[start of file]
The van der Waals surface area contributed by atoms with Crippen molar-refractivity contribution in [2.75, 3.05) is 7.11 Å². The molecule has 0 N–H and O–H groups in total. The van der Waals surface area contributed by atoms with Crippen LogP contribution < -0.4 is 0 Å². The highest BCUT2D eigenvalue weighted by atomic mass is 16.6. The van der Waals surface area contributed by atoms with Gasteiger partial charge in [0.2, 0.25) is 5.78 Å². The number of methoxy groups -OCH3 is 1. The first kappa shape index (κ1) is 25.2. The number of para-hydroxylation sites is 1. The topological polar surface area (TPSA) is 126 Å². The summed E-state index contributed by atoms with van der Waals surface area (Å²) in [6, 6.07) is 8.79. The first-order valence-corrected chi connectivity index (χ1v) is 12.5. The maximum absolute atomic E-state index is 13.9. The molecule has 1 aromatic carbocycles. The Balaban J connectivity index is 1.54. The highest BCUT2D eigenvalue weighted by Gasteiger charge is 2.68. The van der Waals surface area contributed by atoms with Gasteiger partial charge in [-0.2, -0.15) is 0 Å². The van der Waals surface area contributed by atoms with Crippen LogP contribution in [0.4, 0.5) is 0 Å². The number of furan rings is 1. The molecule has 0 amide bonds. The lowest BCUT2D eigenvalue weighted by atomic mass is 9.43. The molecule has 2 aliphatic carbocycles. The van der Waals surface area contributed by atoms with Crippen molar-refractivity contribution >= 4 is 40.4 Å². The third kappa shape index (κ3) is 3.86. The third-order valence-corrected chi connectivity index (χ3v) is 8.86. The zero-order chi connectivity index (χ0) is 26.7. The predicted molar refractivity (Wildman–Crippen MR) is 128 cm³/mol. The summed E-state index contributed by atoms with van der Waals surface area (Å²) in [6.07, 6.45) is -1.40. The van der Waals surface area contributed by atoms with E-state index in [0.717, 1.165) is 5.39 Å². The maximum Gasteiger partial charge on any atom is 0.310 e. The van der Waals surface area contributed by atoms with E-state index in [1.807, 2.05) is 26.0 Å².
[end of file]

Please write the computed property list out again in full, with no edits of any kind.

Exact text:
The van der Waals surface area contributed by atoms with Crippen molar-refractivity contribution in [2.75, 3.05) is 7.11 Å². The molecule has 0 N–H and O–H groups in total. The van der Waals surface area contributed by atoms with Crippen LogP contribution < -0.4 is 0 Å². The highest BCUT2D eigenvalue weighted by atomic mass is 16.6. The van der Waals surface area contributed by atoms with Gasteiger partial charge in [0.2, 0.25) is 5.78 Å². The number of methoxy groups -OCH3 is 1. The first kappa shape index (κ1) is 25.2. The number of para-hydroxylation sites is 1. The topological polar surface area (TPSA) is 126 Å². The summed E-state index contributed by atoms with van der Waals surface area (Å²) in [6, 6.07) is 8.79. The first-order valence-corrected chi connectivity index (χ1v) is 12.5. The maximum absolute atomic E-state index is 13.9. The molecule has 1 aromatic carbocycles. The Balaban J connectivity index is 1.54. The highest BCUT2D eigenvalue weighted by Gasteiger charge is 2.68. The van der Waals surface area contributed by atoms with Gasteiger partial charge in [-0.2, -0.15) is 0 Å². The van der Waals surface area contributed by atoms with Crippen LogP contribution in [0.4, 0.5) is 0 Å². The number of furan rings is 1. The molecule has 0 amide bonds. The lowest BCUT2D eigenvalue weighted by atomic mass is 9.43. The molecule has 2 aliphatic carbocycles. The van der Waals surface area contributed by atoms with Crippen molar-refractivity contribution >= 4 is 40.4 Å². The third kappa shape index (κ3) is 3.86. The third-order valence-corrected chi connectivity index (χ3v) is 8.86. The zero-order chi connectivity index (χ0) is 26.7. The predicted molar refractivity (Wildman–Crippen MR) is 128 cm³/mol. The summed E-state index contributed by atoms with van der Waals surface area (Å²) in [6.07, 6.45) is -1.40. The van der Waals surface area contributed by atoms with E-state index in [0.717, 1.165) is 5.39 Å². The maximum Gasteiger partial charge on any atom is 0.310 e. The van der Waals surface area contributed by atoms with E-state index in [1.807, 2.05) is 26.0 Å².